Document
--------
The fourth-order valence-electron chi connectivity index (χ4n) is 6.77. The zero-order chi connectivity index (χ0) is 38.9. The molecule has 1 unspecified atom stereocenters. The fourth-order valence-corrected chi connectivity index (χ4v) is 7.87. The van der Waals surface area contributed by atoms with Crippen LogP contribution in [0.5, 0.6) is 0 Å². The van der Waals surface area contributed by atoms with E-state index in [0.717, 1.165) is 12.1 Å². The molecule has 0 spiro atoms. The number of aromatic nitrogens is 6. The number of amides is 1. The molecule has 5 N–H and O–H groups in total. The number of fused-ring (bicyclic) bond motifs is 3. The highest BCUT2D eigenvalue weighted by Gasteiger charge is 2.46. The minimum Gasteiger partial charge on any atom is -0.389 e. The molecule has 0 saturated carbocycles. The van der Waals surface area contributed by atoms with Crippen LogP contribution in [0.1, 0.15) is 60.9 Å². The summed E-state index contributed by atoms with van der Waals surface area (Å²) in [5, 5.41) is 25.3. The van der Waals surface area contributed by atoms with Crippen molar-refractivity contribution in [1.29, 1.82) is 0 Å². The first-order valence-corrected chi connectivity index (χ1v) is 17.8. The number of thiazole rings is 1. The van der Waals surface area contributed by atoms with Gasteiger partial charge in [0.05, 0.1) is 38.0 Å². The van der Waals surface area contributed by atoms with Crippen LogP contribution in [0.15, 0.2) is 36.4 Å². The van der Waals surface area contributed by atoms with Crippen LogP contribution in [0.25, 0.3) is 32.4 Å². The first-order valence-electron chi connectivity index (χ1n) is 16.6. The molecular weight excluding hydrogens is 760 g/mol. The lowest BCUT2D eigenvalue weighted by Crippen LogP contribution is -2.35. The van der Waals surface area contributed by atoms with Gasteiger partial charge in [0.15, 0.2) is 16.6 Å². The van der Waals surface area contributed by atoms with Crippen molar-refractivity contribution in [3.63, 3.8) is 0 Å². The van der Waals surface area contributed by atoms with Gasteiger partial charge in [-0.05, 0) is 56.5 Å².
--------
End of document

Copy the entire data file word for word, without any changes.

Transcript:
The fourth-order valence-electron chi connectivity index (χ4n) is 6.77. The zero-order chi connectivity index (χ0) is 38.9. The molecule has 1 unspecified atom stereocenters. The fourth-order valence-corrected chi connectivity index (χ4v) is 7.87. The van der Waals surface area contributed by atoms with Crippen LogP contribution in [0.5, 0.6) is 0 Å². The van der Waals surface area contributed by atoms with E-state index in [0.717, 1.165) is 12.1 Å². The molecule has 0 spiro atoms. The number of aromatic nitrogens is 6. The number of amides is 1. The molecule has 5 N–H and O–H groups in total. The number of fused-ring (bicyclic) bond motifs is 3. The highest BCUT2D eigenvalue weighted by Gasteiger charge is 2.46. The minimum Gasteiger partial charge on any atom is -0.389 e. The molecule has 0 saturated carbocycles. The van der Waals surface area contributed by atoms with Crippen LogP contribution in [0.1, 0.15) is 60.9 Å². The summed E-state index contributed by atoms with van der Waals surface area (Å²) in [5, 5.41) is 25.3. The van der Waals surface area contributed by atoms with Crippen molar-refractivity contribution in [1.29, 1.82) is 0 Å². The first-order valence-corrected chi connectivity index (χ1v) is 17.8. The number of thiazole rings is 1. The van der Waals surface area contributed by atoms with Gasteiger partial charge in [0.05, 0.1) is 38.0 Å². The van der Waals surface area contributed by atoms with Crippen LogP contribution in [0.15, 0.2) is 36.4 Å². The van der Waals surface area contributed by atoms with Crippen LogP contribution in [0.25, 0.3) is 32.4 Å². The first-order valence-electron chi connectivity index (χ1n) is 16.6. The molecular weight excluding hydrogens is 760 g/mol. The lowest BCUT2D eigenvalue weighted by Crippen LogP contribution is -2.35. The van der Waals surface area contributed by atoms with Gasteiger partial charge in [0.15, 0.2) is 16.6 Å². The van der Waals surface area contributed by atoms with Crippen molar-refractivity contribution in [3.63, 3.8) is 0 Å². The van der Waals surface area contributed by atoms with Gasteiger partial charge in [-0.05, 0) is 56.5 Å².